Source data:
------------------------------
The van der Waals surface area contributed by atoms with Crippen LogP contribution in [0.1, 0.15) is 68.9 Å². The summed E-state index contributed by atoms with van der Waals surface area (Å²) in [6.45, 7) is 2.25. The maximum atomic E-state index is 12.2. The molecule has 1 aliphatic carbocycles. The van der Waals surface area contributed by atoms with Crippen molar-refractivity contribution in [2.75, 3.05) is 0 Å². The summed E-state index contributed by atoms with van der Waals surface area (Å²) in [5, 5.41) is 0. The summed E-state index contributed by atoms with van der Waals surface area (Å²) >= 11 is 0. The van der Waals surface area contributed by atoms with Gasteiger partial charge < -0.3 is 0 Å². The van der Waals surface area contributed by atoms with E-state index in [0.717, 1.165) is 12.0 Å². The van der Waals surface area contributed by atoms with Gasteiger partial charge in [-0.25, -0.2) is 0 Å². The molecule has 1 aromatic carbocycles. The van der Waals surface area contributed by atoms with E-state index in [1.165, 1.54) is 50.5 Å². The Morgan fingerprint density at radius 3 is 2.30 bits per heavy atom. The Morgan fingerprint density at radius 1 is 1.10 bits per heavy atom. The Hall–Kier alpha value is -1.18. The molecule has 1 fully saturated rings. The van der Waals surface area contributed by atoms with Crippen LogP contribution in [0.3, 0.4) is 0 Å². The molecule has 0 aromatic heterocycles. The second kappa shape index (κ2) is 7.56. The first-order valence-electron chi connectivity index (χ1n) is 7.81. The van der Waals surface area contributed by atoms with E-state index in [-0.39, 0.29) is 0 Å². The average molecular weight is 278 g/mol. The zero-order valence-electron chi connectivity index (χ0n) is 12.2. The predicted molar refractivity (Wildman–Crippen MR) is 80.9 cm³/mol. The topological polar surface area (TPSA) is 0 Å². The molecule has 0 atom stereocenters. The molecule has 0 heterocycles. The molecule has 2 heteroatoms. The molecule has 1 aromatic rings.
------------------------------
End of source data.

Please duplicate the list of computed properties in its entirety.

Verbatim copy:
The van der Waals surface area contributed by atoms with Crippen LogP contribution in [0.1, 0.15) is 68.9 Å². The summed E-state index contributed by atoms with van der Waals surface area (Å²) in [6.45, 7) is 2.25. The maximum atomic E-state index is 12.2. The molecule has 1 aliphatic carbocycles. The van der Waals surface area contributed by atoms with Crippen molar-refractivity contribution in [2.75, 3.05) is 0 Å². The summed E-state index contributed by atoms with van der Waals surface area (Å²) in [5, 5.41) is 0. The summed E-state index contributed by atoms with van der Waals surface area (Å²) >= 11 is 0. The van der Waals surface area contributed by atoms with Gasteiger partial charge < -0.3 is 0 Å². The van der Waals surface area contributed by atoms with E-state index in [0.717, 1.165) is 12.0 Å². The van der Waals surface area contributed by atoms with Gasteiger partial charge in [-0.25, -0.2) is 0 Å². The molecule has 1 aromatic carbocycles. The van der Waals surface area contributed by atoms with E-state index in [1.165, 1.54) is 50.5 Å². The Morgan fingerprint density at radius 3 is 2.30 bits per heavy atom. The Morgan fingerprint density at radius 1 is 1.10 bits per heavy atom. The Hall–Kier alpha value is -1.18. The molecule has 1 fully saturated rings. The van der Waals surface area contributed by atoms with Crippen LogP contribution in [0.3, 0.4) is 0 Å². The molecule has 0 aromatic heterocycles. The second kappa shape index (κ2) is 7.56. The first-order valence-electron chi connectivity index (χ1n) is 7.81. The van der Waals surface area contributed by atoms with E-state index in [-0.39, 0.29) is 0 Å². The average molecular weight is 278 g/mol. The zero-order valence-electron chi connectivity index (χ0n) is 12.2. The predicted molar refractivity (Wildman–Crippen MR) is 80.9 cm³/mol. The topological polar surface area (TPSA) is 0 Å². The molecule has 0 atom stereocenters. The molecule has 0 heterocycles. The molecule has 2 heteroatoms. The molecule has 1 aromatic rings.